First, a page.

Wednesday Roundup: Writing Content that Gets Read
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Writing Content that your Reader Wants
As Sery Content Development dives deeper into the digital marketing world, I have noticed two things. First, most businesses post a lot of content that has the exact same theme. Nearly every single post on their website or Facebook page is all about themselves. Nobody cares if you have a degree in astrophysics; the consumer wants to know how the product will enhance their life. Second, many writers are still pandering to Google as though it were 2005.
Today’s Wednesday Roundup takes a closer look at writing content that the reader wants to read, not what the writer wants to write.
Start with Some Content Tips
There is a lot to content marketing. While the main focus should be on the reader, writing what he or she wants to read, there is more to it than that. Quite a bit more to it than that really.
Take a look at this great article by Amberly Dressler. She took the time to track down 52 experts in the web industries, and ask them exactly what their tips are for content marketing. Those tips range from linking internally, to using visuals, to knowing your keywords. But as you read through those tips, count how many times those experts talk about writing naturally, writing for the audience, don’t write for Google, and similar insights. If that many experts are giving the advice, then it’s something you need to listen to!
Why Should You Write for Your Readers?
Let’s take a look at this a little closer. On the one hand, you want to write what your readers want to read. But on the other hand, you want your work to be found online. Now you’re faced with a dilemma. Do you make your writing appealing to a smaller group, or easier to find by a larger group?
Sean Nicholson sums up that debate neatly. He has a short article that he wrote quite a few years ago that is still applicable today. In his post about writing for your readers and not the search engines, he poses the question of whether you want 100 new readers that never return, or 25 return readers who keep coming back and share your content. The latter is the only way to have a sustainable content marketing piece of your business.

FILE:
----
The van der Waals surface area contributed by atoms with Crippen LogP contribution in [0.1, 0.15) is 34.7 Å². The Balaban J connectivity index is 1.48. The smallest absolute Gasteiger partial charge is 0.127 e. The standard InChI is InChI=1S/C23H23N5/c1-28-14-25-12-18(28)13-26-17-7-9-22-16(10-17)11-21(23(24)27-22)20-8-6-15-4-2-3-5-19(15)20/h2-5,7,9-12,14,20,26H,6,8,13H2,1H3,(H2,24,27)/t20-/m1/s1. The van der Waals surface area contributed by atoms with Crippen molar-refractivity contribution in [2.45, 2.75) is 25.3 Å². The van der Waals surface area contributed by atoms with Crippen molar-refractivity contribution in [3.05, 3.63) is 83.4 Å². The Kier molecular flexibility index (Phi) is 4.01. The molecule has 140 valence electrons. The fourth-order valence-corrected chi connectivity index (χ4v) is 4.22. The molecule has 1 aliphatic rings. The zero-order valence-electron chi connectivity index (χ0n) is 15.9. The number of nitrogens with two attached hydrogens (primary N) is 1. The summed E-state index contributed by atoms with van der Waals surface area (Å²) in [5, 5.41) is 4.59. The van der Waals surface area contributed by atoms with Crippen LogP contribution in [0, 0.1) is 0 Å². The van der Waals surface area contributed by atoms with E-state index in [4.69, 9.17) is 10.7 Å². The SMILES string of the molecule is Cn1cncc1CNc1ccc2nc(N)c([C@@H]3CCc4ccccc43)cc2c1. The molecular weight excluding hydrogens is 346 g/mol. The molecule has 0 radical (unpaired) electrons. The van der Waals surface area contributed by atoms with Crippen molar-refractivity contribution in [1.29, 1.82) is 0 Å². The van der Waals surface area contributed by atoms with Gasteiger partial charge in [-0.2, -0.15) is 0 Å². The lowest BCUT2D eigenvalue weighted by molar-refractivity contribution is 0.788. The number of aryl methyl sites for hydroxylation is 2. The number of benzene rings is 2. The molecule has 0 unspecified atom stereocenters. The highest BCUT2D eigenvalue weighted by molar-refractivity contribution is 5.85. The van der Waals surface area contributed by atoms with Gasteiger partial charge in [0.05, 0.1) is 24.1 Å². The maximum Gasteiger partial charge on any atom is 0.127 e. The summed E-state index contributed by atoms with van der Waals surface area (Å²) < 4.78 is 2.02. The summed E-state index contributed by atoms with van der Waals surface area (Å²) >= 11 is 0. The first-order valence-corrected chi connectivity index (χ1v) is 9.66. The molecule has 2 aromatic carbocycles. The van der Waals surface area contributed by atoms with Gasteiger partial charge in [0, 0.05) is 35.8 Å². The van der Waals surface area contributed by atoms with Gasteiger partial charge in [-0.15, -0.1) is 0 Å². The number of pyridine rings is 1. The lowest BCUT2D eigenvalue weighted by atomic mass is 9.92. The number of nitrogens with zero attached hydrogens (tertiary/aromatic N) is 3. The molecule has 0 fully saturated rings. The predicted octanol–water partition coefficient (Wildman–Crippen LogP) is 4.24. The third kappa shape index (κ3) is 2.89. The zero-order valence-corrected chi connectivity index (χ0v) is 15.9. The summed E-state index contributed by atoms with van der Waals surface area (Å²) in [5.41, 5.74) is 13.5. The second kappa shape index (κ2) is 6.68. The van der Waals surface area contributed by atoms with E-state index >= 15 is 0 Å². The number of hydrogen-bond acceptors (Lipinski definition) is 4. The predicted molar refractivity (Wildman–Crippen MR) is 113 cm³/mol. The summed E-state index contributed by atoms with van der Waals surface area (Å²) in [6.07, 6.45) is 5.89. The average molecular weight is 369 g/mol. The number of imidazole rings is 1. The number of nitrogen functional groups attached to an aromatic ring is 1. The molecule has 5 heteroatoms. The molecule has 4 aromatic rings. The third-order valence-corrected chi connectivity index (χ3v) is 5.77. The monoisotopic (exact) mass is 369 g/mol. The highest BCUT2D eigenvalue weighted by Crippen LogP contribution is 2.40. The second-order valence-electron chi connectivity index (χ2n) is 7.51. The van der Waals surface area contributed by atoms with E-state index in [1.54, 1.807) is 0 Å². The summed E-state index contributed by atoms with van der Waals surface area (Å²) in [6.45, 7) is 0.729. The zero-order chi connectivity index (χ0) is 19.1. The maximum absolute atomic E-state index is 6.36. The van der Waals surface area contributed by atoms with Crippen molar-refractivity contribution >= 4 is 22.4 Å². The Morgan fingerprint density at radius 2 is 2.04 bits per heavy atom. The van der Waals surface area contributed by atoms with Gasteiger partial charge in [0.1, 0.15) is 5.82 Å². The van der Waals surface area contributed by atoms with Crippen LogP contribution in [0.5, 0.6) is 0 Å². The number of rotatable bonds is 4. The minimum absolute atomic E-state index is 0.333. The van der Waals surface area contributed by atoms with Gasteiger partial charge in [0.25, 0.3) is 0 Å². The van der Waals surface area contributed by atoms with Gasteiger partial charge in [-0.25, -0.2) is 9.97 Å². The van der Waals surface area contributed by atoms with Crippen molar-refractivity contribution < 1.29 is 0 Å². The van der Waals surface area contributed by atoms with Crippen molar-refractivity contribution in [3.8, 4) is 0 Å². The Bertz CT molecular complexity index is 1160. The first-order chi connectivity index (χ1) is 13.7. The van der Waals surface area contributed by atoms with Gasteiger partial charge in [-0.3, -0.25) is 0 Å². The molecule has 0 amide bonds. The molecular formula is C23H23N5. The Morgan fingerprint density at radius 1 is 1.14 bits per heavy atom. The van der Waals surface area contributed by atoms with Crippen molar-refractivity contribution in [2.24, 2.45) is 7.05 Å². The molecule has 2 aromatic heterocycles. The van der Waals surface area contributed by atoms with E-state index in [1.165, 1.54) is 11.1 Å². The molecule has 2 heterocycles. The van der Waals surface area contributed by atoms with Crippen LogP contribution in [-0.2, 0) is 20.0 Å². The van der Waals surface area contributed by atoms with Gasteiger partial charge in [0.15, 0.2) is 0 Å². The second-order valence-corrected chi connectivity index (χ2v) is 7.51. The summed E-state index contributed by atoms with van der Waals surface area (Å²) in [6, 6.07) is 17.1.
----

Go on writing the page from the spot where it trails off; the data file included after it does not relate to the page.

Can You Write for Both Google and the Audience?
The answer is a resounding: absolutely! This is where some skill as a writer comes into play, as well as Google’s updates in the past few years. Some people have the mistaken impression that Google is trying to squash those who post content. This couldn’t be further from the truth! Google’s job (as a search engine at least) is to provide the most relevant content to the user’s query. So if you recall back to the late 1990’s the best way to get to the top of the search engines (this is pre-Google era) was to use a keyword over and over. This wasn’t even stuffing, this was listing a keyword at the bottom of the page hundreds of times. Those days are long gone.
In order to write for your audience, and for Google, you have to develop a key topic, not just a keyword. The fancy term for this is Latent Semantic Indexing (usually abbreviated LSI). LSI is a fancy way of saying “words that are related to each other.” For instance, laptop and computer are closely related. So if I typed in “Laptop repair near me” I would get results for computer repair shops (shameless plug for iDoctor there). Head over to Nick Stoyanov’s article on Latent Semantic Indexing for some tips and tricks on how to incorporate this into your content marketing plan.
Write so People Want to Read
Are you having trouble connecting with your audience? It may be that you’re writing what you want to hear instead of what they want to hear. Take a step back and determine what they need, and then meet that need!
At Sery Content Development, we have a passion for seeing small businesses and websites succeed. If you’re struggling to connect with your audience, it may be that you need a fresh set of eyes on the work. Send me an email, and we can see how Sery Content Development will help you get found online!
Although we’re located in Billings, Montana, we can help businesses around the world.